Bancroft without cabin? Historical Society irate at the thought
An imagined overhead view of a revised Bancroft Park layout has been prominently displayed at both park fundraisers this year , including the three-hour Harvest in the Park Sept. 29.
But it was only this week that the architectural rendering became a hot topic, when it was noticed that it showed a potential layout of Bancroft Park without the Garvin Cabin.
Asked for a reaction, Sharon Swint, president of the Old Colorado City Historical Society (OCCHS), polled her board and got unanimous opposition to the idea. And Dave Hughes, a co-founder of the society, pledged that if the cabin - or even any of the historical monuments around it - were taken from the park he would fly to Washington, D.C., “on my own nickel” and seek to have Old Colorado City's historic district designation revoked.
The rendering was drawn by local architect John Olson for the Old Colorado City Foundation (OCCF), which is headed by local civic and business leaders. Formed earlier this year as a charitable nonprofit, the OCCF has been looking for ways to upgrade Bancroft. (See story, Page 1.)
Asked about the no-cabin idea after Harvest in the Park, OCCF board member Dave Van Ness sought to calm the waters. “As far as the board is concerned, it is not even a possibility,” he said. “There's absolutely no story about moving the cabin.”
Even if the OCCF did like the idea, he added, it would need buy-in from local “stakeholders” and to go through three public meetings.
The only reason the rendering has been displayed at the events was because the OCCF “wanted to have something to show people,” Van Ness said. “John [Olson]'s not even on the board. We just invited him to give us ideas.” He added that although John's work is appreciated, the OCCF has been looking for another company that might offer different ideas.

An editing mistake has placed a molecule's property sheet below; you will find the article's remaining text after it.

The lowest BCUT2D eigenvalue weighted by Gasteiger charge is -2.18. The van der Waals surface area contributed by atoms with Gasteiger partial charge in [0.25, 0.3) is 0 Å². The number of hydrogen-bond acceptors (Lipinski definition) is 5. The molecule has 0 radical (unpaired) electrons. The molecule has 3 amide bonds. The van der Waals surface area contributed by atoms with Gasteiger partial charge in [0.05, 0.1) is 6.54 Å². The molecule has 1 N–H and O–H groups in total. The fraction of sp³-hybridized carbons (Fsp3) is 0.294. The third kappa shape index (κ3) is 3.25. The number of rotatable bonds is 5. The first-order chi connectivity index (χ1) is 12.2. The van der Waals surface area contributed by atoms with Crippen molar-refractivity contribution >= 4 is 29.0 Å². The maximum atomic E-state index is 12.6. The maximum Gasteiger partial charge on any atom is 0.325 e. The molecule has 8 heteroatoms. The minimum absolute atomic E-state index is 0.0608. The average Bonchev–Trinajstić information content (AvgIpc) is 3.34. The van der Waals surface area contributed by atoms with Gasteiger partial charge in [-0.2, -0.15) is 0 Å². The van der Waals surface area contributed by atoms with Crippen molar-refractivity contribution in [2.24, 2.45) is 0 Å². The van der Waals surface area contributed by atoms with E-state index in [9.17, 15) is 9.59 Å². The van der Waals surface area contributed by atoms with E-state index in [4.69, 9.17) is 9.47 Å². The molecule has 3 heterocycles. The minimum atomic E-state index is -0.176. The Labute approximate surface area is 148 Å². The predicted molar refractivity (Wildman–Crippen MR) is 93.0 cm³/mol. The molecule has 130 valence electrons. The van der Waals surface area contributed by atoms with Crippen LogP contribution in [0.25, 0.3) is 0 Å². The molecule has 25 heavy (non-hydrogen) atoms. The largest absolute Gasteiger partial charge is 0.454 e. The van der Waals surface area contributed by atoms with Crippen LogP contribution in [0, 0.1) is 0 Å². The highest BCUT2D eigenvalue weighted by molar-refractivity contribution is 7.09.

Built in 1859, the year Colorado City was founded, Garvin Cabin is the only complete building left from the town's earliest era. The cabin was not at its current location then - Bancroft would not even become a park until the 1900s - and has had two other homes. One was the Broadmoor golf course from 1929 to 1959; the other was the Colorado Statehouse for the gold-rush centennial in 1959. It was finally donated to Colorado Springs by the Broadmoor's Thayer Tutt and delivered to its current resting place in 1961.
After coming together in the 1980s, the OCCHS assisted the city in organizing a major restoration of the cabin in 2002 and also oversaw the placement beside the cabin of new pavers and a stone monument to coincide with Colorado City's sesquicentennial celebration in 2009.
Van Ness further noted that pros and cons on relocating the cabin are probably moot points. He quoted a local contractor who was involved in the 2002 project - in which the cabin had to be jacked up to improve its foundation - as saying “there is no way in hell we could move it.”
Interviewed during Harvest, Olson said his thinking was to “start a discussion” about the park's future. He elaborated in an e-mail that the cabin “takes away from” the “symmetrical/formal layout” of Bancroft and it ought to be moved somewhere else in Old Colorado City where it could still be “highly visible.”
“ 'Symmetrical/formal layout'?” Swint e-mailed. “We are talking about a historic building and a family-friendly park, not a formal area. Sometimes history is messy. Lots of historic buildings don't fit into a 'new' area of town, but that doesn't mean they should be removed. We are OLD TOWN. I'd hate for people to show up here expecting to see history and have nothing visible.”
Westside Pioneer article